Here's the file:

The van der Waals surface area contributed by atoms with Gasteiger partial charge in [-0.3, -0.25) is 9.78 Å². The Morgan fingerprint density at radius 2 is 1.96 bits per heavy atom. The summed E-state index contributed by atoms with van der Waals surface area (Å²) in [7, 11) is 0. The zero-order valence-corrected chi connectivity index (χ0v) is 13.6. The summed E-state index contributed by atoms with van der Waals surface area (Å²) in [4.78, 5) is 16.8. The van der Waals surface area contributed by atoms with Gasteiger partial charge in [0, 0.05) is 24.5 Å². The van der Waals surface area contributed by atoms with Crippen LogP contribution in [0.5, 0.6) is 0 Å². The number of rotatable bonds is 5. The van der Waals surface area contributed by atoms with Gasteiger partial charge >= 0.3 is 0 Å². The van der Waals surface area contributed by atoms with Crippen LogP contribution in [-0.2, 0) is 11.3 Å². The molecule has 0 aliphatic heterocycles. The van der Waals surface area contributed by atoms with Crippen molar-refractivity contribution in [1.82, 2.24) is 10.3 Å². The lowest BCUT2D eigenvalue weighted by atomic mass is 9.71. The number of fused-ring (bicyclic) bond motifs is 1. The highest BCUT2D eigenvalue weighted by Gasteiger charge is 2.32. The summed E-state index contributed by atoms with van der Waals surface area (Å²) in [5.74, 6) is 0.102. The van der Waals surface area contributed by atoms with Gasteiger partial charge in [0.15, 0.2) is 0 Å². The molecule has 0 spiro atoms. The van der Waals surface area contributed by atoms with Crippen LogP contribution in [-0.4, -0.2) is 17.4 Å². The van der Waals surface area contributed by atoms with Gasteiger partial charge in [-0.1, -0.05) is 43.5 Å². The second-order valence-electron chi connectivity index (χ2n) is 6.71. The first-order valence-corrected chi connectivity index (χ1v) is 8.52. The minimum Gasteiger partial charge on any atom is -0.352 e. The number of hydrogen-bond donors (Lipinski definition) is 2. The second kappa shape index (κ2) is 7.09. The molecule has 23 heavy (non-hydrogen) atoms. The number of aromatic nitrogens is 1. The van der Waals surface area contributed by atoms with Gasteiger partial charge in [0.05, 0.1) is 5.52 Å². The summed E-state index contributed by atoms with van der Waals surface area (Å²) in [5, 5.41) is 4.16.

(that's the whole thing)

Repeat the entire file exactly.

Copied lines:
The van der Waals surface area contributed by atoms with Gasteiger partial charge in [-0.3, -0.25) is 9.78 Å². The Morgan fingerprint density at radius 2 is 1.96 bits per heavy atom. The summed E-state index contributed by atoms with van der Waals surface area (Å²) in [7, 11) is 0. The zero-order valence-corrected chi connectivity index (χ0v) is 13.6. The summed E-state index contributed by atoms with van der Waals surface area (Å²) in [4.78, 5) is 16.8. The van der Waals surface area contributed by atoms with Gasteiger partial charge in [0, 0.05) is 24.5 Å². The van der Waals surface area contributed by atoms with Crippen LogP contribution in [0.5, 0.6) is 0 Å². The number of rotatable bonds is 5. The van der Waals surface area contributed by atoms with Gasteiger partial charge >= 0.3 is 0 Å². The van der Waals surface area contributed by atoms with Crippen LogP contribution in [-0.2, 0) is 11.3 Å². The molecule has 0 aliphatic heterocycles. The van der Waals surface area contributed by atoms with Crippen molar-refractivity contribution in [1.82, 2.24) is 10.3 Å². The lowest BCUT2D eigenvalue weighted by atomic mass is 9.71. The number of fused-ring (bicyclic) bond motifs is 1. The highest BCUT2D eigenvalue weighted by Gasteiger charge is 2.32. The summed E-state index contributed by atoms with van der Waals surface area (Å²) in [5.74, 6) is 0.102. The van der Waals surface area contributed by atoms with Gasteiger partial charge in [0.15, 0.2) is 0 Å². The molecule has 0 spiro atoms. The van der Waals surface area contributed by atoms with Crippen LogP contribution in [-0.4, -0.2) is 17.4 Å². The van der Waals surface area contributed by atoms with Gasteiger partial charge in [-0.1, -0.05) is 43.5 Å². The second-order valence-electron chi connectivity index (χ2n) is 6.71. The first-order valence-corrected chi connectivity index (χ1v) is 8.52. The minimum Gasteiger partial charge on any atom is -0.352 e. The number of hydrogen-bond donors (Lipinski definition) is 2. The second kappa shape index (κ2) is 7.09. The molecule has 23 heavy (non-hydrogen) atoms. The number of aromatic nitrogens is 1. The van der Waals surface area contributed by atoms with Gasteiger partial charge in [0.05, 0.1) is 5.52 Å². The summed E-state index contributed by atoms with van der Waals surface area (Å²) in [5, 5.41) is 4.16.